Last-Minute Gift Guide
by Lyle. 12/20/2021
Whether you’re looking for one last thing to put under the tree, or something new to spice up family vacation time, you can’t go wrong with these in-stock games.
Oath: Chronicles of Empire and Exile
Oath combines strategy, politics, and storytelling in a delicious board-gaming brew. By the numbers, Oath is an area control game with an emphasis on deal-making and card management. However, once played, it reveals itself as a fantastic storytelling engine, at once political and personal, and capable of developing complex plots that span multiple games. The key to the storytelling is the campaign engine, which sits somewhere adjacent to a game like Risk Legacy. Oath’s legacy mechanics are completely reversible, so don’t worry about marking up the board or tearing up the cards. Instead, it uses the various suits of cards to ascribe a narrative to the many games you’ll play. For instance, if a player wins by heavily utilizing the Hearth suit, then at the end of the game, more unique cards from outside of the game matching that suit will be shuffled into the game. As each suit denotes a specific playstyle, this means that the meta of the game will shift as various players win using different strategies. From a storytelling perspective, this shows the culture of the society you are playing adapting to the dominant perspectives within it. This is far from the only persistent mechanic within the game, as the reigning monarchy will also change hands based on who won the prior game, and the winner will have the opportunity to preserve sections of the map from game to game, potentially building a great military fort to defend, or a prosperous market to profit from. Oath is the kind of game that lives in your head for weeks after you play it and leaves you yearning for one more game in your vast campaign.
MicroMacro: Full House
Have you ever wanted to play Where’s Waldo, but instead of searching for a man in a striped shirt, you’re solving a crime? MicroMacro gives you a gigantic poster full of thousands of tiny details depicting Crime City, a magnifying glass, and a collection of cases, and puts you to work. It’s the kind of game that you can easily play with your family, with your kids (a few of the cases have mature themes but they have warning labels), or with a partner. The rules of the game are pretty simple, you’ll be given a premise, for instance, a dead body staged to look like a suicide. Then, several small puzzles that require you to identify specific parts of the poster which are relevant to the case. As you progress through the individual puzzles, a narrative will start to coalesce, until you complete the final puzzle and solve the case. The cases have plenty of variety, some are easier and can be completed in ten to fifteen minutes, while others are much more complicated and could take thirty minutes to an hour. The shorter ones have simple narratives, for instance, the tutorial mission tasks you with finding a man’s stolen sombrero. However, the harder the case gets, the more complex the plots become, and several are well written and genuinely gripping, despite the silly characters and farcical situations displayed on the cards. Almost everybody will find something to love in MicroMacro, from the well-developed plots to the excitement of finding a clue buried in the countless details of Crime City.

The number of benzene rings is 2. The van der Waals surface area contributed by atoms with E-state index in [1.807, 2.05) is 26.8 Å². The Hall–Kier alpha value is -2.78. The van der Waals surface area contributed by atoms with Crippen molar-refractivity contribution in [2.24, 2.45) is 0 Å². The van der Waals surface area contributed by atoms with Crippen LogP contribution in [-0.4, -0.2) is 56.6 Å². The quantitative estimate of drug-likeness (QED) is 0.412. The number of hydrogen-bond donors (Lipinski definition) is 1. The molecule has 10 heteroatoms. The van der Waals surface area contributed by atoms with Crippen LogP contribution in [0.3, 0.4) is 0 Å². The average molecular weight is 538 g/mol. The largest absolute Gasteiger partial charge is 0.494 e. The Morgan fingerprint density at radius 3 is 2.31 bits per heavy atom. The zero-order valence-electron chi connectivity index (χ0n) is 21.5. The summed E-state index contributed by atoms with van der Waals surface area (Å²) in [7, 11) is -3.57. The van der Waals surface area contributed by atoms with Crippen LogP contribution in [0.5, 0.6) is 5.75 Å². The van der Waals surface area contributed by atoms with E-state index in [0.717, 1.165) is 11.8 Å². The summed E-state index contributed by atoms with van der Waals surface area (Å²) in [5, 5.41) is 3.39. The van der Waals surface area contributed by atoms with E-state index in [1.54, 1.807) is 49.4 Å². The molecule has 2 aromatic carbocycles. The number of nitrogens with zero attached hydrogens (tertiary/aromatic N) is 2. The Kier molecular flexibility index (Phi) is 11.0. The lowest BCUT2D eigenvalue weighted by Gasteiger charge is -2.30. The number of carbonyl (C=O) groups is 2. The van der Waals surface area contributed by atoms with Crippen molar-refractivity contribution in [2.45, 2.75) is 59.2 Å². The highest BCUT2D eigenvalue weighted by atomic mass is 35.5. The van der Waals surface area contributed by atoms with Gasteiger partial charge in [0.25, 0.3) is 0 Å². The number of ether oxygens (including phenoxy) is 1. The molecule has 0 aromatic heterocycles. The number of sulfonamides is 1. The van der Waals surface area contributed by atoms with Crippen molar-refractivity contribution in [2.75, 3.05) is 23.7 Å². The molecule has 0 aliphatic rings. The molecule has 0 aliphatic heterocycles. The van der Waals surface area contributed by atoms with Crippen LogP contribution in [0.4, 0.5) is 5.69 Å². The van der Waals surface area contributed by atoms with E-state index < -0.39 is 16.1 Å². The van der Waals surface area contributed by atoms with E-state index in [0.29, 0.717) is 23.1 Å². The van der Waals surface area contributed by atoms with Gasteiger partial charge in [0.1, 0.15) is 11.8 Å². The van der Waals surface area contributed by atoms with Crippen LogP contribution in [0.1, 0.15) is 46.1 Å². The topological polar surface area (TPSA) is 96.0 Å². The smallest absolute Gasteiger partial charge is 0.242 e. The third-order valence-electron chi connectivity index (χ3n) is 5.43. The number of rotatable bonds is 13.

Fiasco Box Set
Fiasco is a wonderfully unique roleplaying game that sees you playing cooperatively with your friends to tell a farcical crime story in a single session. Unlike many other roleplaying games, Fiasco has no Game Master; instead, everyone combines their wits to tell a fun and exciting story together. The new box set edition makes the setup far easier, as the character-creation mechanics are now printed onto cards that each player can deal to themselves or other players at the table. Each player will end up with a relationship with the players to their left and right: they could be romantically entangled, one could be powerfully jealous of the other, or one might even be the other’s boss. In addition, each relationship will also be supplemented by a need, object, or location, to add some more definition to the characters. After character creation, the game is split into two acts, with the first act typically establishing the character dynamics, world, and the thrust of the plot, and the second act paying off the setup of the first act. Each act comprises two scenes per player, where the player the scene focuses on gets to decide whether they would like to establish the scene, creating the setting and opening dilemma, or resolve it, taking an outcome card to determine whether the scene ends well or poorly for their character. In addition, if they choose to establish, the other players will get to decide the resolution of the scene, and if they choose to resolve, they leave the establishment up to the rest of the table. By the time act two begins, each player will have collected two outcome cards, and will flip them, revealing potential twists and turns (referred to by the game as tilts) that the plot could utilize. In the second act, the players will incorporate the tilts into their narratives, until every player has played another two scenes, at which point the players resolve the plot and end the game. If you love playing wacky characters and watching scenes that go terribly wrong, you’ll enjoy creating your own cinematic crime story with your friends in Fiasco.